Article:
Interview with Digital Arts on mental health, depression and addiction

 

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Tell us a bit about your experience with mental health and/or addiction.

"I’ve suffered from episodes of depression for most of my life. It’s always seemed to be closely linked with addiction. I dropped out of university after the first year. I felt so low I didn’t want to leave my room, life felt empty and pointless and I had insomnia for months. It was pretty brutal. At that time I was smoking a lot of weed. This was the first time I talked to other people about how I was feeling – my mum, a doctor and a counsellor. I quit smoking which definitely helped for a little while.

"Throughout my professional career, I would binge drink and take cocaine which would lead to anxiety attacks and suicidal comedowns. The hangovers and comedowns seemed to get worse and worse as I got older. It would take days, sometimes weeks to convince myself that my life hadn’t completely fallen apart. I was stuck in a cycle of getting trashed, feeling awful, feeling okay, celebrating the fact I felt okay, feeling awful again.

"For so long I would blame everything entirely on drink and drugs. I became T-Total for a year. I definitely felt better to start with but then episodes of depression started to return. This was a scary time as I didn’t have a comedown or hangover to blame it on. That's when I started to realise that drinking and drug-taking might not be the root cause, if anything I was using those things to self-medicate, they just weren’t working."

How have these experiences stemmed from, or been tied to, the life of being a freelance illustrator?

"Ultimately I don’t think these experiences of depression have stemmed from being a freelance illustrator, or from any particular job or creative role for that matter. I think it’s more deep-rooted than that. My understanding is that it’s a lot more to do with past trauma, conditioning, upbringing, exposure to advertising and marketing, than a reaction to current circumstances.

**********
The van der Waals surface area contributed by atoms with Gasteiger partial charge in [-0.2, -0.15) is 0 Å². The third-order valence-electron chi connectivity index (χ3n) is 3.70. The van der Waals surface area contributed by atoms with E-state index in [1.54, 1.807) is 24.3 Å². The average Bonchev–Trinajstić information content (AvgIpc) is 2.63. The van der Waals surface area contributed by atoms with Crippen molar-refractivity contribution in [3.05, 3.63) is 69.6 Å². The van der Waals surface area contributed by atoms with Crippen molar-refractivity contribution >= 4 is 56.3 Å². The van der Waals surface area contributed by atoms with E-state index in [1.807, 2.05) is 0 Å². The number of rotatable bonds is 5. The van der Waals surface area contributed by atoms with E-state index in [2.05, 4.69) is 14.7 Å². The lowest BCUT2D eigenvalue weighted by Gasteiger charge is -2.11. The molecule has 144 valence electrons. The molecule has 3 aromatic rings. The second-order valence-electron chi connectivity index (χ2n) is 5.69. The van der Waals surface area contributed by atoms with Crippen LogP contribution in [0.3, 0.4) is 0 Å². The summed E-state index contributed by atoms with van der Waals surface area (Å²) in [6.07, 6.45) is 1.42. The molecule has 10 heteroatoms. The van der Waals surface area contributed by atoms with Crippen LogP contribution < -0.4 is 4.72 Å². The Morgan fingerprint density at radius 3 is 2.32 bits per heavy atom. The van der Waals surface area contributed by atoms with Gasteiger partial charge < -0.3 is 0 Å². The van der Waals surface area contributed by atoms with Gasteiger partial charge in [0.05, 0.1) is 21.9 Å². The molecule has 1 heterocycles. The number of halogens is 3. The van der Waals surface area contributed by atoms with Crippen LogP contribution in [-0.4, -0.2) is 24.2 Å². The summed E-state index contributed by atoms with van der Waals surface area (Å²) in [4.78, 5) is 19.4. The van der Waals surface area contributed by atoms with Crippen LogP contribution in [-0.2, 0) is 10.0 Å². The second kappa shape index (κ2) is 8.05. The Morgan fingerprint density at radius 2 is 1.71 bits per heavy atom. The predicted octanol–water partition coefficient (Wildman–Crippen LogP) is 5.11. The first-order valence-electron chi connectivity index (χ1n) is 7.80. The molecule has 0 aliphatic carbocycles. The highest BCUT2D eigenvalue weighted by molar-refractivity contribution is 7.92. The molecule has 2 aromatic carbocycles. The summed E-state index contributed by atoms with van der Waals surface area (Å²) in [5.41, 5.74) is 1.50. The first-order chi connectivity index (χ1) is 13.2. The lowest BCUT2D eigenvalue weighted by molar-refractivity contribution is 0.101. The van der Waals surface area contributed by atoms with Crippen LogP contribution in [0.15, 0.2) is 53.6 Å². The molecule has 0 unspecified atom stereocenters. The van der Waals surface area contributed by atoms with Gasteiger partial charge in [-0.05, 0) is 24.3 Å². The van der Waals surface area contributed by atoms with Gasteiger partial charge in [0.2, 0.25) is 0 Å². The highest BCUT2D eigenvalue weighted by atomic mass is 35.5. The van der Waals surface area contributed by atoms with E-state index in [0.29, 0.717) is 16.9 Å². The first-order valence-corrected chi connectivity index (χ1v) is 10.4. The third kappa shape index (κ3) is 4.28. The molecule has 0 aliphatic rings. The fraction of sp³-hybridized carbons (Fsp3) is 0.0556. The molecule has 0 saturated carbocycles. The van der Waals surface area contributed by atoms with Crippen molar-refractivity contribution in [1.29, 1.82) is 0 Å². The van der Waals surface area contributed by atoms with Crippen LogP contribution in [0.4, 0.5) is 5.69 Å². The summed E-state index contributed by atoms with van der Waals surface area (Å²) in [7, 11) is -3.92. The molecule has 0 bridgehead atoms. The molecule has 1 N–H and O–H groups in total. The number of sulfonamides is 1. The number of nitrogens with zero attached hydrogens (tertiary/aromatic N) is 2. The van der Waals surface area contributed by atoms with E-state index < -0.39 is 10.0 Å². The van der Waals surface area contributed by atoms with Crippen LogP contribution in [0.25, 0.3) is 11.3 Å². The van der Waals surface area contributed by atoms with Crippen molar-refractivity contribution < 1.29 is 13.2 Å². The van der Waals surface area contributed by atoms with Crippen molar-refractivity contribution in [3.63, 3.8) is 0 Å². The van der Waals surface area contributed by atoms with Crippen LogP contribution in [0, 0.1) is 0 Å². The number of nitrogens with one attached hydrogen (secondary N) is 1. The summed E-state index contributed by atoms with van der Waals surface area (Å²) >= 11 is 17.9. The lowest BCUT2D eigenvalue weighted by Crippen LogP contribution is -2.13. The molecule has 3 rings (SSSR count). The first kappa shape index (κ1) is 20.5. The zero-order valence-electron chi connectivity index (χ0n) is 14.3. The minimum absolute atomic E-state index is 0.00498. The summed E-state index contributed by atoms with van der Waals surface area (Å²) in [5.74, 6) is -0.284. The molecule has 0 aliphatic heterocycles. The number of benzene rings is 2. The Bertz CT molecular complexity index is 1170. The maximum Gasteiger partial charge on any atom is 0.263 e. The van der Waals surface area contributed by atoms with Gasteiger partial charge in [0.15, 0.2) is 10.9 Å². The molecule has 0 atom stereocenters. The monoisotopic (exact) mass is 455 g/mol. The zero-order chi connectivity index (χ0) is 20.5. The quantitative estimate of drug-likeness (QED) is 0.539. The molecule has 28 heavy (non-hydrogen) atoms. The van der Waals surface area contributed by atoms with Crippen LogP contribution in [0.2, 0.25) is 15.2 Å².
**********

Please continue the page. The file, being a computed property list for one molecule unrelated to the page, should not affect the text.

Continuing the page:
"In the past, I've definitely felt less able to cope with certain insecurities associated with being freelance - not getting paid on time, not winning a job I've pitched on or when there isn’t much work about, but I don't think these things have caused depression, they've just triggered something that's already there.

"Depression seems to be rife amongst creative people so I definitely acknowledge the link. As a creative person, I spend so much time in my own head, making mental notes, watching and analysing everything, attempting to connect the dots to create new ideas. I can have trouble switching off and can carry this over-analytical perspective into all aspects of my life. In my experience, depression exists predominantly through negative thought, so it makes sense that deep thinkers have a greater chance of getting depressed. If your thoughts and ideas form the basis of your career its easy to slip into the trap of giving them too much power and respect even when they turn negative."

Where, who, or what organisation did you go to for support?

"My ex-girlfriend was a big help. She encouraged me to seek professional help and reach out to people when I just wanted to ignore how I was feeling. My Mum and sister have always been good to talk to as well although there are some things I felt I just couldn’t discuss with my family or girlfriend.

"I tried AA and NA (Narcotics Anonymous) for a little while. I met a lot of great people and really felt the community vibe. I think I just found it a little too focussed on presenting alcohol and drugs as the main cause of suffering rather than a reaction to it.

"I’ve seen a few different therapists. My first experiences weren’t great, but eventually, I found somebody I clicked with. I felt a real connection with her and she really helped me process and acknowledge certain things from my past.

"I read books and listen to podcasts on spirituality, mindfulness, meditation and philosophy. My understanding is that depression happens when we get too identified with negative thinking and mistake our thoughts for who we are rather than an occurrence, heavily influenced by external factors. Certain people with certain life experiences will be more prone to negative thinking (and attachment to negative thinking) than others, but I've found reading and learning about life from alternative perspectives really helpful. 

What did you find helped your situation?